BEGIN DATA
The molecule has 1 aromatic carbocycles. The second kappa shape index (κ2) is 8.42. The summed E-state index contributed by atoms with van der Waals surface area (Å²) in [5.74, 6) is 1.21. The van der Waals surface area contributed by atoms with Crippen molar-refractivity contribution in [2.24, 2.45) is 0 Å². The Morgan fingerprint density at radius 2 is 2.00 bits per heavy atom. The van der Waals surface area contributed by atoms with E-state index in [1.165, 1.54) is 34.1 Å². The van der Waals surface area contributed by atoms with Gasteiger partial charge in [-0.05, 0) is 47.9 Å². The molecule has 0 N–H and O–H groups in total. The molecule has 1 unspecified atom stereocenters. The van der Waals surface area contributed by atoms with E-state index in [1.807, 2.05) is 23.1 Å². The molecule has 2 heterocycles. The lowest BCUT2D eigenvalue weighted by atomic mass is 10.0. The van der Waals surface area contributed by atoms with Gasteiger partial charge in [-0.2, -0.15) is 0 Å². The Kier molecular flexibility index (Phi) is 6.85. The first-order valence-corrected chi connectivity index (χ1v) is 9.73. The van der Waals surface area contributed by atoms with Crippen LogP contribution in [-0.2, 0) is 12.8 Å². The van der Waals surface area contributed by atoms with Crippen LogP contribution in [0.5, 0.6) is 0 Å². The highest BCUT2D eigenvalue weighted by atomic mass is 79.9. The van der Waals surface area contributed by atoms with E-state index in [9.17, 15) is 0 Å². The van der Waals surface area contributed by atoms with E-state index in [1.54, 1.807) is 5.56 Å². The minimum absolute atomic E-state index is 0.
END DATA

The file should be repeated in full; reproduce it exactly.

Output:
The molecule has 1 aromatic carbocycles. The second kappa shape index (κ2) is 8.42. The summed E-state index contributed by atoms with van der Waals surface area (Å²) in [5.74, 6) is 1.21. The van der Waals surface area contributed by atoms with Crippen molar-refractivity contribution in [2.24, 2.45) is 0 Å². The Morgan fingerprint density at radius 2 is 2.00 bits per heavy atom. The van der Waals surface area contributed by atoms with E-state index in [1.165, 1.54) is 34.1 Å². The van der Waals surface area contributed by atoms with Gasteiger partial charge in [-0.05, 0) is 47.9 Å². The molecule has 0 N–H and O–H groups in total. The molecule has 1 unspecified atom stereocenters. The van der Waals surface area contributed by atoms with E-state index in [1.807, 2.05) is 23.1 Å². The molecule has 2 heterocycles. The lowest BCUT2D eigenvalue weighted by atomic mass is 10.0. The van der Waals surface area contributed by atoms with Gasteiger partial charge in [-0.2, -0.15) is 0 Å². The Kier molecular flexibility index (Phi) is 6.85. The first-order valence-corrected chi connectivity index (χ1v) is 9.73. The van der Waals surface area contributed by atoms with Crippen LogP contribution in [-0.2, 0) is 12.8 Å². The van der Waals surface area contributed by atoms with Crippen LogP contribution in [0.5, 0.6) is 0 Å². The highest BCUT2D eigenvalue weighted by atomic mass is 79.9. The van der Waals surface area contributed by atoms with E-state index in [9.17, 15) is 0 Å². The van der Waals surface area contributed by atoms with E-state index in [1.54, 1.807) is 5.56 Å². The minimum absolute atomic E-state index is 0.